In just under two months, the Immigration Bureau will officially begin arrests and tough new penalties against foreign law-breakers. The programme is in the hands of Pol Lt Gen Nathathorn Prousoontorn, one of the most experienced immigration officers.
He has spent some time drawing up new laws, rules and regulations, as part of the first major overhaul of immigration enforcement in decades.
The main targets of the new controls are foreigners who abuse the open-door policies that encourage tourism. The problem has two main facets. There are many foreigners who work illegally in Thailand on expired or tourist visas. And there are others who enter for unfriendly purposes -- violent crime, human and drug trafficking, and serious fraud.
Immigration policies never are easy. By coincidence, as Pol Lt Gen Nathathorn kicked off his new set of programmes, the United States also was embroiled in escalating immigration problems. One popular discussion was a proposal by the eccentric businessman Donald Trump.
He is emerging as a possible candidate for the US presidency in the November election, and his populist campaign has plumbed several deep spots in the national psyche. One is to bar entry to the country to all Muslims except US citizens, who number about seven million.
Mr Trump's scare tactic in the name of battling terrorism has, thankfully, won little support anywhere, and none at all from legislators, the bureaucracy or other political candidates. But there is a similarity of sorts with problems in Thailand. Mr Trump's impossible call for a ban on Muslims reflects security fears and loopholes, just as in this country.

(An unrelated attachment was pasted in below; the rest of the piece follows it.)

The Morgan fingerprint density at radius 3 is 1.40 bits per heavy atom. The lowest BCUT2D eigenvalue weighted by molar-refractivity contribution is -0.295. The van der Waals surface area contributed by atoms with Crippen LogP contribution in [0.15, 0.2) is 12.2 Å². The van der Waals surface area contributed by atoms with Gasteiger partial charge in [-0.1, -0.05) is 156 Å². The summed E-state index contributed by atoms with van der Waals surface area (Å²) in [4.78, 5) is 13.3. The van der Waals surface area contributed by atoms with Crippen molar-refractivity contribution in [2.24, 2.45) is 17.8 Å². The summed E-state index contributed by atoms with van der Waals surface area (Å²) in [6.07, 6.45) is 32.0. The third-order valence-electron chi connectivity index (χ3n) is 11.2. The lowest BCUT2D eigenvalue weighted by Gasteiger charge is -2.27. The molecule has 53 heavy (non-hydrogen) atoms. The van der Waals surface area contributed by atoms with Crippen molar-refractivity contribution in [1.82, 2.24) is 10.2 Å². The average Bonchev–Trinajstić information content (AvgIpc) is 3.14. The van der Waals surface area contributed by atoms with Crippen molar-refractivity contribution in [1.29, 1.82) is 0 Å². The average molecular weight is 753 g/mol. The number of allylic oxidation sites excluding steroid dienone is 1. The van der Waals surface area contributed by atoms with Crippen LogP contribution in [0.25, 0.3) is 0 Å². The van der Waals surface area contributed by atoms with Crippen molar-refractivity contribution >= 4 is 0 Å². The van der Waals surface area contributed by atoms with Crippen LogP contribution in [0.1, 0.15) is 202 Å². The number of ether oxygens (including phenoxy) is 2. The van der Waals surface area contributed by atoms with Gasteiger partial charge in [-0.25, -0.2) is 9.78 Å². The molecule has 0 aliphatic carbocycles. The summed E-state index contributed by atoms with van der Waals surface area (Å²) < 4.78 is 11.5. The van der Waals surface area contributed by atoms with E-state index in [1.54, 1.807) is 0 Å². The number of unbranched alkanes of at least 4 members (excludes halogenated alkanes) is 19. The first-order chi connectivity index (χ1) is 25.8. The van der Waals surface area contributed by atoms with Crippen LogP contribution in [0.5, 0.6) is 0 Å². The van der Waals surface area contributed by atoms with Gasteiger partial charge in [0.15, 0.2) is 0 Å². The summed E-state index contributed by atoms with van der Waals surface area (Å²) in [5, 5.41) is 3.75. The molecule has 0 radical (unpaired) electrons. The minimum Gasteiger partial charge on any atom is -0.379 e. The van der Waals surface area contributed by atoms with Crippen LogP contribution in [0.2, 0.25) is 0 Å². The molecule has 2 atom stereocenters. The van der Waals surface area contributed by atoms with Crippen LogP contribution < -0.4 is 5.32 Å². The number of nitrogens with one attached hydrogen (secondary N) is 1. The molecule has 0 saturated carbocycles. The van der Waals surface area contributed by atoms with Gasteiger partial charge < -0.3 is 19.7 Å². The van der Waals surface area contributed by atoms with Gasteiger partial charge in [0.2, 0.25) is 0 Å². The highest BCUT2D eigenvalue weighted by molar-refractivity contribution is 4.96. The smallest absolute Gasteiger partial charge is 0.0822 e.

In America, that is because of the terrorist attack by a recent Pakistani immigrant mail-order bride and her US-citizen husband in California. There are concerns in Europe because of both terrorist murders and criminal acts, particularly what is being called the "rape culture" of many recent migrants and refugees.
In Thailand, immigration authorities and many informed citizens welcome tighter checks on tourists and crackdowns on crime by foreigners, both organised gangs and individuals, including those who flee criminal charges abroad and try to settle and hide out in Thailand.
This is the very basis of the light-hearted slogan and serious programme called, "Good guys in, bad guys out". It is simplistic but not simple. The first step in enforcement is largely over. It consisted of defining the acts that make a "bad guy" and preparing to crack down.
There has been plenty of warning. When the new rules go into effect in less than eight weeks, scofflaws, overstayers and illegal workers will not be able to claim ignorance of the law -- or the punishment.
Kudos to Pol Lt Gen Nathathorn, his superiors and those currently running the country. This will not be a campaign aiming at making headlines and quotas of mass arrests. If successful, which it can be, it won't burden the courts and prisons.
The main goal at the beginning is to find the "bad guys" who defied the warnings. The Immigration Bureau intends to take away the one thing these men and women want: Thailand itself.
There are plenty of carrots in the campaign. "Good guys" can apply for visas befitting their status. Foreigners wishing to work can apply for the necessary permits. But police mean to make it difficult or preferably impossible to work while overstaying old visas or even no visas at all.
Those who fail to leave when their visas are up will be expelled. But for the first time ever, they will not be allowed to turn around and come back in. Formal blacklists will bar offenders from returning to Thailand for anywhere between one and 10 years. Tough enforcement merits public support.